Diane shares, “Whales are at the top of the food chain and have an important role in the overall health of the marine environment. Unfortunately their large size and mythical aura does not protect them; seven out of the 13 great whale species are classified as endangered or vulnerable, even after decades of protection. Collisions with ships, entanglement in fishing gear (known as bycatch) and pollution are a threat to all whales and dolphins. Shipping activity and oil development causes damaging noise that can disrupt their hearing, which disrupts critical feeding and breeding activities. Commercial whaling still kills over 1000 whales a year”.

 

 

Children are a reoccurring theme in the works of Birds Are Nice (BAN). Nietzsche said, “The child is innocence and forgetting, a new beginning, a sport, a self-propelling wheel, a Sacred Yes”. BAN’s work strives for the simplicity of that childhood innocence. Moreover, research shows that how children relate to the environment directly correlates to how they view nature in adulthood. The work is visually engaging and allows both adults and children to investigate social and environmental issues without feeling threatened.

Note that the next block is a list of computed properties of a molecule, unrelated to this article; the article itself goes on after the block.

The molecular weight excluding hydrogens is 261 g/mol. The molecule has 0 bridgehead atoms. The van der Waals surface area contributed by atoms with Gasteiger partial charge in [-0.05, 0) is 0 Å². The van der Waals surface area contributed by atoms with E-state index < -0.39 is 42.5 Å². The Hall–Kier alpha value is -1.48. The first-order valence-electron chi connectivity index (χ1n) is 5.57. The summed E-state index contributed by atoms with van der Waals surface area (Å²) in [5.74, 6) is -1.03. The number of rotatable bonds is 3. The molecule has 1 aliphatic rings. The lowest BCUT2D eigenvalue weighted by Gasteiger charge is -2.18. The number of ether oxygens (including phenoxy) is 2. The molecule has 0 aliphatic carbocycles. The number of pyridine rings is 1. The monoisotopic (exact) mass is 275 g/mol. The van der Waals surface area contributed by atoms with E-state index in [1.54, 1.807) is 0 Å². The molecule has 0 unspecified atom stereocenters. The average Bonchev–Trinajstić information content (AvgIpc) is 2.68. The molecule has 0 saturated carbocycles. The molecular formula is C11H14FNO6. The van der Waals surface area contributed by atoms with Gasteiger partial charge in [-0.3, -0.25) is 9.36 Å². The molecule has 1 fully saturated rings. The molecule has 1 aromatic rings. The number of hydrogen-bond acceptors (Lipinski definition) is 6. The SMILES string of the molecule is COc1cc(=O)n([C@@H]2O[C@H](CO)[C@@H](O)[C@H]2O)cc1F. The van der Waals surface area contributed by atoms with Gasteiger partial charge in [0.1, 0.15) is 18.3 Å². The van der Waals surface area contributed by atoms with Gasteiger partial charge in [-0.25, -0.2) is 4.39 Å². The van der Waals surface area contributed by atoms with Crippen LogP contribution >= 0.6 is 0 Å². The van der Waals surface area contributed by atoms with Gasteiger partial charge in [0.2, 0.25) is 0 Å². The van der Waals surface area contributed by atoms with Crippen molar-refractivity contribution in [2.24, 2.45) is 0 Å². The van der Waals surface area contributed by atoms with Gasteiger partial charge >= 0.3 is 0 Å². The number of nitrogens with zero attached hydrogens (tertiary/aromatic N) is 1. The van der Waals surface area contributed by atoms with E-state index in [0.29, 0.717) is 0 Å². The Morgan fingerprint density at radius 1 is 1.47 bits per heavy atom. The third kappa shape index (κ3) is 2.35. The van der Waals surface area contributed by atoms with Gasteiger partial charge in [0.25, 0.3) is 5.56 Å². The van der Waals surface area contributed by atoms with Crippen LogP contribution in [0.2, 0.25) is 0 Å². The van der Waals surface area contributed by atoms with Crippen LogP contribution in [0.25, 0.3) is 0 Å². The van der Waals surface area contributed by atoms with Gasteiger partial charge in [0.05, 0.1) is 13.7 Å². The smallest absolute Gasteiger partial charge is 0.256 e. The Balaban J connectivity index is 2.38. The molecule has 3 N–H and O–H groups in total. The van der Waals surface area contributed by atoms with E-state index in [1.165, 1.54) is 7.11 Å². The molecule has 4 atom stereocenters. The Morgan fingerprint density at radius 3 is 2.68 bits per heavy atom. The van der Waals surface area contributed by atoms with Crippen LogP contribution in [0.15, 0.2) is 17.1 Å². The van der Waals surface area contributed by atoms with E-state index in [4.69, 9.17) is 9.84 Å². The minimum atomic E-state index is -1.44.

"Life Or Death? Mask" by Lucy Keshavarz

                 “Living Or Death Mask” by Lucy Keshavarz

 

 

Lucy Keshavarz is a fifteenth generation Floridian and graduated with a BFA from Florida Atlantic University. In 1987, she assisted her husband in opening Keshavarz & Associates, Inc., a civil engineering and survey firm in West Palm Beach. Lucy has worked with various performing arts organizations and directed the GardensArt program in the City of Palm Beach Gardens.

 

 

 

Artwork by Lucy Keshavarz

                                                   Artwork by Lucy Keshavarz

 

 

 

Lucy founded Art & Culture Group, Inc.(ACG) in 1999. Through ACG, her work has included developing and facilitating art in public places projects, curator of rotating public art programs, and managing multi-media exhibitions traveling across the US. Lucy’s work includes clay, glass and mixed-media as well as public art and EcoArt projects.